Despite ultimately upholding the second firefighter’s dismissal, the Commission did strongly criticise the “haphazard” way his employer went about training in its social media policy, noting that it appeared the be “along the lines of self-taught, tick-and-flick approach, which is simply not appropriate and lacks the educational rigour and outcomes of face-to-face training”.

The line between personal and professional life

In an unrelated decision this month, the Commission rejected an argument that an employee’s “concerning and inappropriate” social media posts breached his employer’s social media policy. 

The Commission found there wasn’t sufficient connection between the employee’s posts – which were made during his personal time – and the employer’s reputation. 

This was found despite finding that the employee’s posts were often racist, contained “tiresome stereotypes” and would be confronting even to those who railed against “wokeness.” 

Concerns over the content of the employee’s posts seemed to be outweighed by the fact they were made in private, in personal time, and without identifiable connection to his employer.

Need help brushing up on HR laws and compliance? AHRI’s short course will give you an understanding of the key elements of legislation, regulation and practices HR needs to be across.

Ensure your training and social media policy is up to scratch

 These decisions are a strong reminder to employers and HR professionals to: 

  1. Ensure they have a clear approach to the timing and context of private social media posts, which may, depending on the circumstances, be more critical than the content of posts themselves in any disciplinary action or termination decisions; and
  2. Review the clarity and delivery of all social media policies and training. The purpose and scope of your policy should be clear to all employees. For example, it should include the platforms that it encompasses (LinkedIn, TikTok, Facebook, etc.) and details about how employees are expected to conduct themselves when representing their employer on public social media platforms. Employers should also make clear to employees that their online conduct may impact their employment if such conduct can be:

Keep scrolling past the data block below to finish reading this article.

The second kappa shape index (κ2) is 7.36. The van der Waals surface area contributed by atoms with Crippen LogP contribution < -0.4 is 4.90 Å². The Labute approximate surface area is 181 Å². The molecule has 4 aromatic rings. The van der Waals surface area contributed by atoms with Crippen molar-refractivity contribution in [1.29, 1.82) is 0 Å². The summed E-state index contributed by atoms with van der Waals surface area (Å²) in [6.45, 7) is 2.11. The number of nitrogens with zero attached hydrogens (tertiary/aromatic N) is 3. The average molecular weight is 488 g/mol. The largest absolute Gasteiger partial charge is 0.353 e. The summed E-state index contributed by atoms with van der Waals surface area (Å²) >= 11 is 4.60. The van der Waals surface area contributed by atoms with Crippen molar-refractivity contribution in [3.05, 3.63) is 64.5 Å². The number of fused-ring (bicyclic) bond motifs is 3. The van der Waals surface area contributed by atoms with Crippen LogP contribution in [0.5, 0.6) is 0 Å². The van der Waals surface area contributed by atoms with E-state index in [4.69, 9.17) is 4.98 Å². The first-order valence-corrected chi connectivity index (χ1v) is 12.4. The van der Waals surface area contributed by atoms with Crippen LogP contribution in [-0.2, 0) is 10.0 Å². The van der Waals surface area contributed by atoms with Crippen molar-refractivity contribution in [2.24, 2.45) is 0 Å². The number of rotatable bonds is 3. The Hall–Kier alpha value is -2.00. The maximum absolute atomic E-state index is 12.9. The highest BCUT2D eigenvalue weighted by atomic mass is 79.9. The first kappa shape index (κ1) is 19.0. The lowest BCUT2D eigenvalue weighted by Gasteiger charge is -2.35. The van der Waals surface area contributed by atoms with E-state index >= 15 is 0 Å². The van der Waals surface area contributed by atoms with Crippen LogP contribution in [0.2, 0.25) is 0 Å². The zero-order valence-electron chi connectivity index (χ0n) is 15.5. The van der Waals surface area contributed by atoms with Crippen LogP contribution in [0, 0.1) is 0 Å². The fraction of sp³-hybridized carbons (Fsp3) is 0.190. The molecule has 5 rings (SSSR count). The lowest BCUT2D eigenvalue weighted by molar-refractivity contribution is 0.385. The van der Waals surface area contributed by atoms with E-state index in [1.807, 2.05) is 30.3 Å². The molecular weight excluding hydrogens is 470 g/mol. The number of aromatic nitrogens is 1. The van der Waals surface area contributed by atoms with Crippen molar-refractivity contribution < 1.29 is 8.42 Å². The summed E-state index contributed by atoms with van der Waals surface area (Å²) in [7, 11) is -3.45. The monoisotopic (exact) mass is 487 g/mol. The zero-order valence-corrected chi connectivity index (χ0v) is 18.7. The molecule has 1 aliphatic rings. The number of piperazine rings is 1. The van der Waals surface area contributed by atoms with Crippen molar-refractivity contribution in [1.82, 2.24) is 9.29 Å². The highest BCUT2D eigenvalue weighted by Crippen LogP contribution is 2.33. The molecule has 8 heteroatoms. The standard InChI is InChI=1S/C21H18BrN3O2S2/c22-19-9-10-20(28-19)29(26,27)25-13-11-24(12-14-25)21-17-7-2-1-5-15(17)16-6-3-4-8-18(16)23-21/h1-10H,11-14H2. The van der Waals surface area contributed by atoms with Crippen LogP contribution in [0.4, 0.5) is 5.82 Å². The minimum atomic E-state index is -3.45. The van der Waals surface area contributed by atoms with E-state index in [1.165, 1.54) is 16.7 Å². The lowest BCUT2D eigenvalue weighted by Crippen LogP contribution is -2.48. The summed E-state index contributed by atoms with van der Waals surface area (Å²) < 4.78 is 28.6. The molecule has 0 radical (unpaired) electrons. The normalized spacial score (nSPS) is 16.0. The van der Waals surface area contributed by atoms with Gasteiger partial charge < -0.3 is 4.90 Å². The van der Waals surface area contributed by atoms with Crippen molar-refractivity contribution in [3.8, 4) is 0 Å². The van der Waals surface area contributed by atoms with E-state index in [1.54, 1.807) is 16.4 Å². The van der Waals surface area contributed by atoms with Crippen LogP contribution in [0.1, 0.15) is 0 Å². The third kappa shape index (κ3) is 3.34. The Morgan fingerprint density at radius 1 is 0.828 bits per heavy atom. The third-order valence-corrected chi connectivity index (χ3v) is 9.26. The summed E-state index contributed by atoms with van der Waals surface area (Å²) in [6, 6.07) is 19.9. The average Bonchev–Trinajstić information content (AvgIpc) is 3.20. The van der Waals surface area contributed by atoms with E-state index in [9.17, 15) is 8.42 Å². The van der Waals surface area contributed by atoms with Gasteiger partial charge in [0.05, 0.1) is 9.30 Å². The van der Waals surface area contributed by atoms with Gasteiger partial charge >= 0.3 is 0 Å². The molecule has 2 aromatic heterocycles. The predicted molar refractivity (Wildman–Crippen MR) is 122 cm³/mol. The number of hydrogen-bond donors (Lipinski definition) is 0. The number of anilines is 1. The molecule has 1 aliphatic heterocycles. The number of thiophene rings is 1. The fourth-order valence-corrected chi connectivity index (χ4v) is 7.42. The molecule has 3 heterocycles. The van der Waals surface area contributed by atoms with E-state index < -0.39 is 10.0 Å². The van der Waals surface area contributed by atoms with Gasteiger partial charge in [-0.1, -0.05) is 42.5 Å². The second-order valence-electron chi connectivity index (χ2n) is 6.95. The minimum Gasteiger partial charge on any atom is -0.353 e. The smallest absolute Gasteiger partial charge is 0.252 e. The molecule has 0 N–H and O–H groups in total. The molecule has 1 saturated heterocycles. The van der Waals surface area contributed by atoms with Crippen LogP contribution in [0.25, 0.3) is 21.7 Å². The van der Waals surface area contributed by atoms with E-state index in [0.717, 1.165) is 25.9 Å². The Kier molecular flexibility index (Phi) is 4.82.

• connected to their employment; and
    • reflects badly on the employer

Even if an online approach is the most appropriate for your workplace, you should also consider the following:

  • Training materials should be appropriate to the context of the workplace (i.e. face-to-face if employees aren’t exclusively remote workers).
  • Plain language should be used
  • Expectations about employee conduct and behaviour both at work and outside of work must be abundantly clear
  • Training and dissemination of policies must be frequent and in-step with legislative changes 
  • Understanding and compliance with policies should be monitored on an ongoing and continuous basis.

You could also consider adding clarity around the boundaries when using personal accounts/devices to share divisive opinions (i.e. offensive/inappropriate comments made on a personal LinkedIn account can quite easily be traced back to an employer), information about how to handle confidential information, and the details of your intellectual property boundaries (i.e. what can/can’t employees share online).

A robust policy, backed up with clear and regular training, ensures there are no grey areas around your expectations of employees’ online conduct. And in a world where social media use is only continuing to grow (in 2023, 21.3 million Australians are predicted to be on social media – that’s over 80 per cent of the population – for over two hours every day), this isn’t a topic for employers to ignore.

The advice in this article is general in nature and does not constitute legal advice.

Aaron Goonrey is a Partner and Emma Lutwyche is a Senior Associate and Meredith Oliver is a lawyer at Lander and Rogers.

Subscribe to receive comments
Notify me of
guest

1 Comment
Inline Feedbacks
View all comments
Julian
Julian
8 months ago

The article header says “Social Media Post”, however then it says a Facebook Messenger Message. There are two very separate things. I thought a post was public, and a message was private (unless in a group, however you would know who the members of that group was)
How is a private message the business of an Employer and how would the employer get the Private message?. I am curious how a private message (not a public post) would be the business of an employer.

More on HRM